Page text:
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Piano Lessons

Piano Lessons
From the PorchBy Amber Nagle
Piano Lessons
From the PorchBy Amber Nagle

I still remember the piano movers bringing it into the front door of my family’s home. It was a Wurlitzer upright with a medium wood finish. The men backed it against the wall in our living room, and I suddenly envisioned myself sitting at a piano on center stage one day, like Liberace or Elton John.

My parents bought it for me — well, for our family — when I was still in elementary school. My brother played the trumpet, and my sister played the flute. I had expressed an interest in learning to play the piano, and the next thing I knew, we had one — a beautiful one.

I started taking lessons from Rhonda Jones as Mom waited in the driveway during my 30-minute evening lessons. Rhonda taught from a big red book called, “John Thompson’s Modern Course for the Piano,” in which I learned the basics — treble clef, bass clef, hand position, fingering patterns, notes, middle C, scales, time signatures, etc. And I also learned another language that cues pianists to play moderately (moderato), play loudly (mezzo-forte), and play very softly (pianissimo).

Reading the musical notes on the sheets was like interpreting hieroglyphics on the wall of an ancient pyramid, but I got the hang of it, though I’ve never read music quickly. Still, I enjoyed learning, but unfortunately, the piano “noise” (it wasn’t really piano music in the beginning) coming from the living room as I practiced was akin to torture for my entire family. I think it was especially hard on my father, who worked during the daytime and wanted peace and quiet when he returned home. I think my playing gave him a headache, even after he gulped down his nightly bourbon and Coke.

As the holidays approached that year, Rhonda handed me the musical score of Gene Autry’s “Up on the House Top” and said, “You are going to learn how to play this for our Christmas recital.”

I couldn’t wait to get home and start pecking out the keys to the melody. A week later, I had memorized the entire tune and could even sing along.

Then, Rhonda selected another piece for me to learn for the next recital: “Sur la Glace a Sweet Briar.” It was a beautiful waltz, and I loved guiding my fingers up and down the keyboard. I can still play it by heart.

I had fallen in love with the piano and often just sat on the bench because it was “my spot.”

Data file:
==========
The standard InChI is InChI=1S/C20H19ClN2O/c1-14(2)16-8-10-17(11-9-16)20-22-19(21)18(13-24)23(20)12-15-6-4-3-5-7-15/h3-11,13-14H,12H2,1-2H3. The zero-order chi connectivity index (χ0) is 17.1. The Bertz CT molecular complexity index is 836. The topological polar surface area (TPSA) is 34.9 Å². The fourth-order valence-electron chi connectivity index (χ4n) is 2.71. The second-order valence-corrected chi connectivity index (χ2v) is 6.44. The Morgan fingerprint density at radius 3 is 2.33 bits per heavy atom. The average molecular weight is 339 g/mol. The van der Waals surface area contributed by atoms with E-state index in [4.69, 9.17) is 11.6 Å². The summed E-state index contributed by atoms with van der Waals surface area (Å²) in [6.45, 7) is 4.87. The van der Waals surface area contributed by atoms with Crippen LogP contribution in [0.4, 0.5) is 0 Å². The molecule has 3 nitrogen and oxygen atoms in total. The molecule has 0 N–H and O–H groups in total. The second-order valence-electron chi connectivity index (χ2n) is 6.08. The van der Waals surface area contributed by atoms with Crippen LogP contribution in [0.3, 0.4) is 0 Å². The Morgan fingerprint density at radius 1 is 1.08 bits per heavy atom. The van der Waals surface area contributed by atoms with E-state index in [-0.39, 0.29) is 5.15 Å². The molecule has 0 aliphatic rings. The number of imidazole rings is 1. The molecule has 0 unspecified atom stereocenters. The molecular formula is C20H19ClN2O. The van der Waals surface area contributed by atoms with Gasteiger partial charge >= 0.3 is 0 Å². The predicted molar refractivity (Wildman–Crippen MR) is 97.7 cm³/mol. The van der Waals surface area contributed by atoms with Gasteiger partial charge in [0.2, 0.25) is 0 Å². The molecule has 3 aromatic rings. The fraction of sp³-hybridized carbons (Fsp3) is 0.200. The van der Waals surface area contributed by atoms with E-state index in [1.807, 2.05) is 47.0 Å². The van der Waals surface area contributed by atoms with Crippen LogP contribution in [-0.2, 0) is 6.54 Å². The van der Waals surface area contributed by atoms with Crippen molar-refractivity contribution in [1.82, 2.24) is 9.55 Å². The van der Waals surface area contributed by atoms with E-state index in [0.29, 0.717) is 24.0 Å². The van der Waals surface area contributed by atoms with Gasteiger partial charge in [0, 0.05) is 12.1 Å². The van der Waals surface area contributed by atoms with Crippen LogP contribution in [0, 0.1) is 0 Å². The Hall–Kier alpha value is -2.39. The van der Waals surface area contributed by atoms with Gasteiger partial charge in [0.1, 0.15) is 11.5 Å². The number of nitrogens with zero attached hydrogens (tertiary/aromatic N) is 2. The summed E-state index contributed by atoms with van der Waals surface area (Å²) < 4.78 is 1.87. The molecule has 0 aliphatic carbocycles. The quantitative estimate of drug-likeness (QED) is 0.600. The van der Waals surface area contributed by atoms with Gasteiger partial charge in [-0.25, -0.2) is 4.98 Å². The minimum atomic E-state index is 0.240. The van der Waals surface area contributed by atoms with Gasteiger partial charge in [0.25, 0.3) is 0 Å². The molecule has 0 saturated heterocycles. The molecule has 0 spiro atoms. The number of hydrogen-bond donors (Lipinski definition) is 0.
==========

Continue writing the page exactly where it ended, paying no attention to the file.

When Rhonda and her husband moved, Mom found a new piano instructor, Mrs. Nall, who taught 30-minute lessons from her home. I was 12 years old and had fallen in love with gymnast Nadia Comaneci during the 1976 Summer Olympics, so Mrs. Nall selected “Nadia’s Theme” for me to learn, which was also the theme from “The Young and the Restless.” I also learned to play Bach and sonatinas by Clementi.

As I grew older, my piano practicing habits began to take a back seat to friends, sports, and television. I occasionally visited the piano in the living room and played from my books, but without regular practice, I just wasn’t very good.

When I was in my late teens, my mother (somewhere around 48 or 50 years old) announced that she had decided to learn to play, and she did. She started just as I had — with fingering patterns and reading notes. My dad teased her relentlessly, but she was intent on learning, teaching us all a valuable lesson — none of us are ever too old to learn new things.

On the weekends when I’d come home from college, I’d find sheets propped up on the Wurlitzer — “Baby Elephant Walk” and “Unchained Melody.” Mom seemed to enjoy her time on the piano bench as much as I did, and she played for several years.

When my husband and I moved into our first house, we bought a shiny black Yamaha upright and placed it in our sunroom for me to play occasionally. That Yamaha sits behind me in my office today, and when I’m alone in the house, I sit in front of its keys continued from page

and peck out the notes to current songs. I dream about learning to play songs and recording myself playing them and singing along, then sending the videos to family members as big birthday surprises. Who knows? Maybe I’ll do that this year.

My point is this: that Wurlitzer — that gift from my parents all those years ago — gave me a lifelong love of music that I have carried with me through my adulthood. Playing it is a little like riding a bike — I have never forgotten how. I may not be as good as I once was, but the pleasure of playing and becoming one with the music endures. And in case I never said it out loud, thanks, Mom and Dad!

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